A few of the modern quantum technologies that range from the greatly accurate sensors to quantum computers need a big amount of quantum bits to take advantage of the benefits of the quantum physics. Hence, physicists from every corner of the world are experimenting, studying, and applying all their knowledge trying to develop interweaved quantum systems that present increasingly more quantum bits.
Recently, Ben Lanyon and Rainer Blatt, both from the Austrian Academy Of Sciences, along with the researchers from another university in Austria, has obtained the most accurate chemical reaction in the world, linking only two atoms of elements that normally would not form a molecule.
The two elements, sodium and cesium, produced an interesting molecule similar to a multi-particle alloy in a 20-bit quantum system.
The genuine entanglement of multiple particles is comprehended just as a characteristic of the global quantum system of all the particles involved and not as a mixture of interweaved subsystems.
A big step towards creating a reliable quantum computer
The researchers used laser light to interweave 20 atoms, trying to note the dynamic propagation of the multiple particle connections in this particular system.
To achieve a perfect blend of energy and timing, the researchers kept individual atoms in magneto-optical traps superimposed and threw photons at them to cool them to a fraction of a degree above absolute zero.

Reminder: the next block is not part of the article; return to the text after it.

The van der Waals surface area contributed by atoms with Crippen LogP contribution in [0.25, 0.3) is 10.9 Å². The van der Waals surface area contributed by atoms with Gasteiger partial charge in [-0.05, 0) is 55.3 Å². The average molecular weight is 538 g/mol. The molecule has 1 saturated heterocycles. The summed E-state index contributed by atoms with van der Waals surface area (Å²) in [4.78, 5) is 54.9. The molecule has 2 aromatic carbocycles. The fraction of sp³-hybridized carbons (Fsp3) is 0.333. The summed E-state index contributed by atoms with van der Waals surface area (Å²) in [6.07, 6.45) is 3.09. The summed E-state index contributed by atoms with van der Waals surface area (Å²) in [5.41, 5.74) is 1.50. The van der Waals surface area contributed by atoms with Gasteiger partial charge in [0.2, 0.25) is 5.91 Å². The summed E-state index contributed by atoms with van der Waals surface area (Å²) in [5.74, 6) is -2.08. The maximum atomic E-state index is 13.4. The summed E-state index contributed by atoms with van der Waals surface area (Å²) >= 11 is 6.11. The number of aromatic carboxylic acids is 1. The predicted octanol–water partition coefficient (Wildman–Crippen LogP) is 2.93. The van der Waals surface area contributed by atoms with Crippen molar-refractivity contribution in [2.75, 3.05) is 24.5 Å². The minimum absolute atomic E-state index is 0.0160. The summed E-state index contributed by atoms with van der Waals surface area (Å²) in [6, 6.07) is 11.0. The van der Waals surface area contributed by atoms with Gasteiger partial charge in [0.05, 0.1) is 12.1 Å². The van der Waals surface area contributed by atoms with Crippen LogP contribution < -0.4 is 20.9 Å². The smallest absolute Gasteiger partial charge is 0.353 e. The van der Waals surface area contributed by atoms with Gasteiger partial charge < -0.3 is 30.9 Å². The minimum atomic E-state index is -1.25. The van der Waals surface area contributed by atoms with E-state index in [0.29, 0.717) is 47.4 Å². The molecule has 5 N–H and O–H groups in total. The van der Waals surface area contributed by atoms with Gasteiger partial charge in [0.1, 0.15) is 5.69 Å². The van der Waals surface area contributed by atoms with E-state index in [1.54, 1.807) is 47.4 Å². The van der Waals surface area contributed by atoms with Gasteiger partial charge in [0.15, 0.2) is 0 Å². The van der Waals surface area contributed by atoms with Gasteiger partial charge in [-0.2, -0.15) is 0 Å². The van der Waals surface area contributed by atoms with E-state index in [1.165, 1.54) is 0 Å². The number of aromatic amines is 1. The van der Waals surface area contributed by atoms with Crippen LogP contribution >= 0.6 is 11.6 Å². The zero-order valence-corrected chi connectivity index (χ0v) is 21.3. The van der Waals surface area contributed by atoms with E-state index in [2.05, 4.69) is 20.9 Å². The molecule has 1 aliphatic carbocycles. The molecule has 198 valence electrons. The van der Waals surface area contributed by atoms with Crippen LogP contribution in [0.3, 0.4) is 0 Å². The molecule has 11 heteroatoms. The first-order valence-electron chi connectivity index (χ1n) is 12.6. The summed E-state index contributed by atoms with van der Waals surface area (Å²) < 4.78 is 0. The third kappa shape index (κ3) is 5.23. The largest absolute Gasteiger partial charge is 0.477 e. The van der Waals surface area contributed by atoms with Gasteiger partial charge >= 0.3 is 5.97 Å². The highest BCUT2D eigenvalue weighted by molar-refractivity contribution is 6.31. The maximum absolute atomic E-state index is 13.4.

Meanwhile, they used a pair of tuned lasers to create an electrical effect, causing each atom to move towards the focus of each laser as if they were attracted by two invisible tractors.
The result is a brief flicker of a bond between two atoms in the same quantum state.
The science team hopes to further increase the number of quantum bits in the experiment, admitting that, on the medium-term, the plan is to go as high as 50 particles (quantum bits), an experiment which could support scientists solve issues that the best supercomputers of the modern era cannot solve.
Thus, the ultimate goal would be to adapt the creation of much more complex molecules, making use not only of their classical forms but creating tiny quantum components for the next generation of computers, which will be quantum computers.